overview


IMaREC is an Interdisciplinary Master Program on "Resource Efficient Cities”.
Many cities of the global south suffer from key pressing challenges such as continuous population growth, severe energy crisis, water poverty issues, inadequate urban mobility, inefficient waste management, social disparity and inequality, and increasing / increased level of pollution. Education and research respond to such challenges mostly by disciplinary approaches to technical or socio-economic solutions (e.g. technical engineering, urban planning, social and natural sciences, and economics), but often lack a deliberate and integrated approach to the city as a system. Therefore, IMaREC targets to respond to these challenges from an integrated view of engineering, social sciences, economics and governance, where resource efficiency and sustainable consumption and production patterns are key aspects – tackling energy, water, transportation systems, food supply, urban design, resilience and much more. Additionally, the use of advanced and information technology to optimize the operations of cities is addressed through the concept of “Smart Cities”included in IMaREC.

IMaREC targets to qualify graduates and professionals who are involved in planning, design, management and operation of cities with competences and skills that enable them to deal with real-life problems and respond to current pressing challenges in cities using an integrated and cooperative / participatory / team approach, given the principle of city as a system of all sectors to provide the basic functions for its inhabitants on all scales.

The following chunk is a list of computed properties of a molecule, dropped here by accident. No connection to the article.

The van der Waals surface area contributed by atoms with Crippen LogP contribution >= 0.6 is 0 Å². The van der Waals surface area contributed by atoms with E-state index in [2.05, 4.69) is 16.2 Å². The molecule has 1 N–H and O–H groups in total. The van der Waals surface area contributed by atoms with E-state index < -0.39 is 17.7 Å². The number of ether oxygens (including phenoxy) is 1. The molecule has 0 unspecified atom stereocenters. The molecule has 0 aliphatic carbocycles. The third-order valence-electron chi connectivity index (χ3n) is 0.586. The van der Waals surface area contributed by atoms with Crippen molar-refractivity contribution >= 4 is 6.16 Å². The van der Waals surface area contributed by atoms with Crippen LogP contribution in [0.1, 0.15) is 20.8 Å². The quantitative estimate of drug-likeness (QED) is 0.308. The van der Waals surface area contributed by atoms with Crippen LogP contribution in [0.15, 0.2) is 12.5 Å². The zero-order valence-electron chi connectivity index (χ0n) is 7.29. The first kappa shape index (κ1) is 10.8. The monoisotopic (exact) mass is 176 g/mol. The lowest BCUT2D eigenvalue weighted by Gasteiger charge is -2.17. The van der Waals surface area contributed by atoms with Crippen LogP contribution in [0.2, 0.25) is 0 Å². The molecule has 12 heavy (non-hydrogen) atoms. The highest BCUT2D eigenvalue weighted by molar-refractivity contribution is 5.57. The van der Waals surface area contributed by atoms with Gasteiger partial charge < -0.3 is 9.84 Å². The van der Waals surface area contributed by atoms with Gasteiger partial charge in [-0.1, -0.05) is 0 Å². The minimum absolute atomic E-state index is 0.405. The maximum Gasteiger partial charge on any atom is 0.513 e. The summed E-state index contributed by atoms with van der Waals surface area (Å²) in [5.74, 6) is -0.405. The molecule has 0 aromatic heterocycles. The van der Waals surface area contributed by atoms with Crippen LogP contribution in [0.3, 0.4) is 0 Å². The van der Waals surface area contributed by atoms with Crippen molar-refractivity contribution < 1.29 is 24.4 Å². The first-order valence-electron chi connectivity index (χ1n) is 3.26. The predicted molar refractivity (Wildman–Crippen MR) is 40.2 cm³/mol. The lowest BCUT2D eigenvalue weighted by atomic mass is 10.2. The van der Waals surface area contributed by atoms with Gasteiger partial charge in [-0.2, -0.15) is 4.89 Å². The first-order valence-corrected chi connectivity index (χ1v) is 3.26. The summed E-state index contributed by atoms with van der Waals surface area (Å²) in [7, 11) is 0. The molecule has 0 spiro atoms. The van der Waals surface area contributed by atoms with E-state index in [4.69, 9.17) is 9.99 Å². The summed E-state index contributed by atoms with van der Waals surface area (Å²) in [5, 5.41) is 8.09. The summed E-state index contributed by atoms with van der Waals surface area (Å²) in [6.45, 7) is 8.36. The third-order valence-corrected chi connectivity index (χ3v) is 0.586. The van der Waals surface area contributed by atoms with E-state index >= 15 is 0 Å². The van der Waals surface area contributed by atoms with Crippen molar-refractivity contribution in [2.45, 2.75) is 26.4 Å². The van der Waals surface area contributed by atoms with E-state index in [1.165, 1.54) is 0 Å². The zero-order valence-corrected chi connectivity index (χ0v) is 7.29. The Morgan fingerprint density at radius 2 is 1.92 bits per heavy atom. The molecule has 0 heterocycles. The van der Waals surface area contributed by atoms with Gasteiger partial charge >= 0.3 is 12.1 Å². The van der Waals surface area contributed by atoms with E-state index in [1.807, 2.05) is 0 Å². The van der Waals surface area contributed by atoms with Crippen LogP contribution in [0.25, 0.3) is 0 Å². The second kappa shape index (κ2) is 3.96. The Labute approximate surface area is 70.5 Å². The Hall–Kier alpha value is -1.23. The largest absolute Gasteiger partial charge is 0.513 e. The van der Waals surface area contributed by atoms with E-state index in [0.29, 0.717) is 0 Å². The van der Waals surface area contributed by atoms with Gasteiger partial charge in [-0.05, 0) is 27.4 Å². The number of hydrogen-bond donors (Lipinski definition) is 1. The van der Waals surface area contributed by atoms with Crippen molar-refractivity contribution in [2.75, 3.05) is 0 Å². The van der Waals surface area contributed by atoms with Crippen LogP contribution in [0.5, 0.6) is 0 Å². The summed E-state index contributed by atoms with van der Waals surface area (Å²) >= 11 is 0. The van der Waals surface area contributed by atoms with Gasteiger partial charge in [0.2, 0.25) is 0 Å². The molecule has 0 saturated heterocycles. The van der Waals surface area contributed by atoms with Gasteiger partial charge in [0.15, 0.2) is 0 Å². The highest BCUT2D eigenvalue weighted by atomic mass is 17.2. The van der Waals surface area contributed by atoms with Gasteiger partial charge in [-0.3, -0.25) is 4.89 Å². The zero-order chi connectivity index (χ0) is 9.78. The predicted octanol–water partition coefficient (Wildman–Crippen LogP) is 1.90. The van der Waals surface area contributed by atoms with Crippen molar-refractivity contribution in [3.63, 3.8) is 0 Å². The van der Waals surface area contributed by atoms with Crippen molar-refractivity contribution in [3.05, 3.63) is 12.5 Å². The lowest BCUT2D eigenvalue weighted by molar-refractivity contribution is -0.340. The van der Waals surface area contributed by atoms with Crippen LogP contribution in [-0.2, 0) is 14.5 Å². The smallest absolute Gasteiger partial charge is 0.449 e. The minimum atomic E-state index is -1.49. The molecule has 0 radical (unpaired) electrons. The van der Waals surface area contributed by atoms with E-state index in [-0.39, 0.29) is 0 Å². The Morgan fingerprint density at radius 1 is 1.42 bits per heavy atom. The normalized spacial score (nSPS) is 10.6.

IMaREC is jointly developed by 5 universities partners including Ain Shams University, Egypt; TH Köln University of Applied Sciences, Germany; Autonomous University of San Luis Potosi, Mexico; Kenyatta University, Kenya, and Universitas Gadjah Mada, Indonesia under the umbrella of the global CNRD-Exceed Network of excellence of universities. IMaREC Program implementation will start in September 2017 in Egypt and is planned to be replicated in Mexico, Kenya and Indonesia in the near future.